The customer who is shipping the freight. This is where the driver will pick up a load and then deliver it to the receiver or consignee.

Farmerbob1's Comment
member avatar

One of my biggest obstacles to becoming a driver is patience...and my own pride and self worth. How do you legitimize ******* shippers and receivers regarding your time as nothing?

I very rarely encounter this. I always try to be polite and calm when speaking to any shipper or receiver. If you aren't like the other drivers, you normally won't be treated like them.

Now, if the person you are dealing with has just dealt with a problem driver, you might just have to deal with a grumpy person no matter how nice you are.

In the end, treat it like a poker game. No matter what hand you're dealt, be nice, and polite. If they snap at you a bit or seem frazzled, give them the benefit of the doubt. That won't stop all the male cow fecal matter, but it will reduce it to a minimum.

I know, it sounds too simple, but it really is true that the people you deal with are heavily influenced by how you approach them.

Shipper:

The customer who is shipping the freight. This is where the driver will pick up a load and then deliver it to the receiver or consignee.

Kat's Comment
member avatar

You get more flies with honey as they say. I always try to be friendly to people, and for the most part, it works. In the time I have been out here, I have only run into one person that was too much of a curmudgeon for my charm to penetrate. LOL I don't remember the receiver, but they had this older lady....looked to be retirement age at least....at the guard shack, and my lord...!! That woman was a force to be reckoned with, yelling at truck drivers and ordering these big men around like they were little kids. I just had to laugh once I was safely back in my truck and headed back to the docks. I was actually a little impressed!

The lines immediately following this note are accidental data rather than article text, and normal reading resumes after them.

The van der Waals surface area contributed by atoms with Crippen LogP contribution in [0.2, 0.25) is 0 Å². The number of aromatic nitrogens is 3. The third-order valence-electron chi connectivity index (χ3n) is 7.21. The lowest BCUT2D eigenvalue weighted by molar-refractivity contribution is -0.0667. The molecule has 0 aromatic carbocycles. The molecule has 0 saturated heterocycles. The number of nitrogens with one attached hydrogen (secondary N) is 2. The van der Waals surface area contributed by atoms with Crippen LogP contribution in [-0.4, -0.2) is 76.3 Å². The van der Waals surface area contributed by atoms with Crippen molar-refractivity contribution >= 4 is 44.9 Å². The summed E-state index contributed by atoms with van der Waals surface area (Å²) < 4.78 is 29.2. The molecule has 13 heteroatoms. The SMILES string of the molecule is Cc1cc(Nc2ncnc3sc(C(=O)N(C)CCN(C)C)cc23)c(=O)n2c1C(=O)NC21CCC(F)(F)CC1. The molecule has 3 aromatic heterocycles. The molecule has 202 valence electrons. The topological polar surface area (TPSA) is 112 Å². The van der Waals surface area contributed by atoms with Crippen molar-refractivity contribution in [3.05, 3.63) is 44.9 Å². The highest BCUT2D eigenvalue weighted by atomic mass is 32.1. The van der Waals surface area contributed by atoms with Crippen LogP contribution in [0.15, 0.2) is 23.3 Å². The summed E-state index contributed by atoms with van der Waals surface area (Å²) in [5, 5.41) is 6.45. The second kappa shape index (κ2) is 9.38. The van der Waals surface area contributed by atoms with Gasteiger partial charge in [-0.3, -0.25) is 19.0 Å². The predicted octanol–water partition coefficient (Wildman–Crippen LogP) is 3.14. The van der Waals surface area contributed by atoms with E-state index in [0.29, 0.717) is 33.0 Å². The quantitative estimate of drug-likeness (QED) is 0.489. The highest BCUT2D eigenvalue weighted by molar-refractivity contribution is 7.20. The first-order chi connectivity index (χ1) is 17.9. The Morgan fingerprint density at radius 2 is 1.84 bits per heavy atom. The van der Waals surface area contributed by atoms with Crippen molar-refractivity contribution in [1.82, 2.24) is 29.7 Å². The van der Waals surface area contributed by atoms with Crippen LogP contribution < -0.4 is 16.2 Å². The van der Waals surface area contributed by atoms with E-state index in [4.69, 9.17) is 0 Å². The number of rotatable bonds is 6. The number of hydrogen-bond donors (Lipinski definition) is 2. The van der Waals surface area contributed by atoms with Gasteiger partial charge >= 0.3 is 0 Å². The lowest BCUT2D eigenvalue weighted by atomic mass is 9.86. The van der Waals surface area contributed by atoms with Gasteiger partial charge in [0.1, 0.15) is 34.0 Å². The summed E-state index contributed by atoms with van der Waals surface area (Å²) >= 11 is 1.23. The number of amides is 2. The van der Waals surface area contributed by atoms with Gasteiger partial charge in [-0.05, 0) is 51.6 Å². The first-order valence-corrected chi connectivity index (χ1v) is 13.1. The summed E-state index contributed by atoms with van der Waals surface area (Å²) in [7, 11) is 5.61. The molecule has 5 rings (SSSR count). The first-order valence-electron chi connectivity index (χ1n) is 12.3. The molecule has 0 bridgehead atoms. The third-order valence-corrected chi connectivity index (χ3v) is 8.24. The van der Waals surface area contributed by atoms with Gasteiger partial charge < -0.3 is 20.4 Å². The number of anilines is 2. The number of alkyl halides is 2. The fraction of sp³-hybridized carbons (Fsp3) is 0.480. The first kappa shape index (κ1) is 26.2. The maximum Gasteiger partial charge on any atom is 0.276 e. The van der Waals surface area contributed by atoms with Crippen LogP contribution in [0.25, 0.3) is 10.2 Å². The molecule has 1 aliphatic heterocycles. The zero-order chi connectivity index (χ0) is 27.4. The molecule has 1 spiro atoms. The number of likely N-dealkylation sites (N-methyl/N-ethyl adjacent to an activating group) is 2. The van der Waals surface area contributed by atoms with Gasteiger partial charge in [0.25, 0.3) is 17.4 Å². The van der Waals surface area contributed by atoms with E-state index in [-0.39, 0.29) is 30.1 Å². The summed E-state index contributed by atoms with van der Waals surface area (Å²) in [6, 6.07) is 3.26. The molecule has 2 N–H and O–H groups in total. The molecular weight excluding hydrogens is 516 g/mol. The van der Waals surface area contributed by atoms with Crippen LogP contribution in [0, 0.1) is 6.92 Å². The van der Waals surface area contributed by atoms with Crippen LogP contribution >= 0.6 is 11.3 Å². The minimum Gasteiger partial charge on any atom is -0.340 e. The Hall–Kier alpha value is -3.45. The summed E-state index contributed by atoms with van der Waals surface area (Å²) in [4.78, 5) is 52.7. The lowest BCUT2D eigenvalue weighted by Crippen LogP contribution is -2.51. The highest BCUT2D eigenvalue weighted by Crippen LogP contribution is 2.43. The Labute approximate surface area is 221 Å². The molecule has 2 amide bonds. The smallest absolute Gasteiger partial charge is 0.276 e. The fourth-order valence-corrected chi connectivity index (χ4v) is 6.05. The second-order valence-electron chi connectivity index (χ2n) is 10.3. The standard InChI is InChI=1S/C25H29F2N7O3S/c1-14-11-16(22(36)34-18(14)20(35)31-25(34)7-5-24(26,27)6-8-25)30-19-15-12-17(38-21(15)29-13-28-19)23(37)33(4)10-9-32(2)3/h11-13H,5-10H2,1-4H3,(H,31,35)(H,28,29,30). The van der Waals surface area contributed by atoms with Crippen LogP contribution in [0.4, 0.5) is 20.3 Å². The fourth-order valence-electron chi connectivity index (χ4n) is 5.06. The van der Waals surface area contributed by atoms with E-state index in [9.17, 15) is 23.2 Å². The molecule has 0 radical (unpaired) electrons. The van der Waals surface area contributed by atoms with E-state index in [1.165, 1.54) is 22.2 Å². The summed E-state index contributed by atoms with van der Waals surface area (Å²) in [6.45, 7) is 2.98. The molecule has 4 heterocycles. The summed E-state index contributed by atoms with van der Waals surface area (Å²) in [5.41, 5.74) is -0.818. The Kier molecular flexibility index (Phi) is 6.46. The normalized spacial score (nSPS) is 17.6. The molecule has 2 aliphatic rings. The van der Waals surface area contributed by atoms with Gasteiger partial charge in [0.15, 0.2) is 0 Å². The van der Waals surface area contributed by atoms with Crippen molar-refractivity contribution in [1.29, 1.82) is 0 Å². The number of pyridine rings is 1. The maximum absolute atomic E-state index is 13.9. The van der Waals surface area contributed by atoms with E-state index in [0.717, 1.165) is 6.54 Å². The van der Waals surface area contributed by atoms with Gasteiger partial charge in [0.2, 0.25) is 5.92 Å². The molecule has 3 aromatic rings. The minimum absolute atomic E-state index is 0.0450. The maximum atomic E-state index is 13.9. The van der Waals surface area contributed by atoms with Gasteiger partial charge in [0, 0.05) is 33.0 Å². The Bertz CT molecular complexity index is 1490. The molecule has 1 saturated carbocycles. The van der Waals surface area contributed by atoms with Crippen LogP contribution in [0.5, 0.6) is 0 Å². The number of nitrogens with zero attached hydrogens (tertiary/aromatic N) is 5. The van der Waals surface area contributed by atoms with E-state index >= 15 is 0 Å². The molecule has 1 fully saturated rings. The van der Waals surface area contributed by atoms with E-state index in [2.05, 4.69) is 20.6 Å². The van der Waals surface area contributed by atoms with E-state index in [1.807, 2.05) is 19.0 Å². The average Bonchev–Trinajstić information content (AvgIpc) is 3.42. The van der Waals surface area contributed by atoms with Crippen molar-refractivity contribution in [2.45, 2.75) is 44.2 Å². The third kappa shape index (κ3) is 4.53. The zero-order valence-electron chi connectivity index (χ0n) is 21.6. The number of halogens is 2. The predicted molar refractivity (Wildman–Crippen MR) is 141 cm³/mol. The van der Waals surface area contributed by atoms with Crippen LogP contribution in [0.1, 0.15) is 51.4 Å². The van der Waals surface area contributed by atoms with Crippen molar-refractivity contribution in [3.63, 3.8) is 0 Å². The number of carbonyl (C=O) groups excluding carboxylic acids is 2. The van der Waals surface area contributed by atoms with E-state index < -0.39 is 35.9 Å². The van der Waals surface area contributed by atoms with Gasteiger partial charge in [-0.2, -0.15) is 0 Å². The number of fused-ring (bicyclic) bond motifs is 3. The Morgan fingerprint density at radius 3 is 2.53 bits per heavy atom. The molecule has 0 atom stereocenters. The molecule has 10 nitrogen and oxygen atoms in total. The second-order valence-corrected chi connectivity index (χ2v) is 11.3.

rofl-3.gif

G-Town's Comment
member avatar

Bob as a truck driver your patience will be tested everyday in a variety of ways, some expected, some not.

Patience is one of the more frequently discussed topics on the forum. It's important, and should be considered a critical part of every truck driver's tool kit. Your performance, success and at times safety can depend on your ability to maintain patience, composure and focus...

Here is a link to past threads about patience: Patience

Good luck.

Tractor Man's Comment
member avatar

God, Grant me Serenity to accept the things I cannot change. Courage to change the things I can. And Wisdom to know the DIFFERENCE. That last one is the HARD part!

smile.gif

Jason G.'s Comment
member avatar

In the Marines it is a common saying "hurry up and wait." You get yourself where you're supposed to be early and in the Marines you have to wait a lot. It's really boring and feels like we were getting the run around a lot. But when I look back on that job, I remember a whole lot of things I loved about it.

I think when I become a trucker and am in these situations I will focus on what I love about the job and not let the waiting bother me. Plus, like the comments above, I'll watch TV or something. And trust me, waiting and having those amenities is way better than waiting in the Marines where you're sitting on a pack waiting for something and that is boring.

HOS:

Hours Of Service

HOS refers to the logbook hours of service regulations.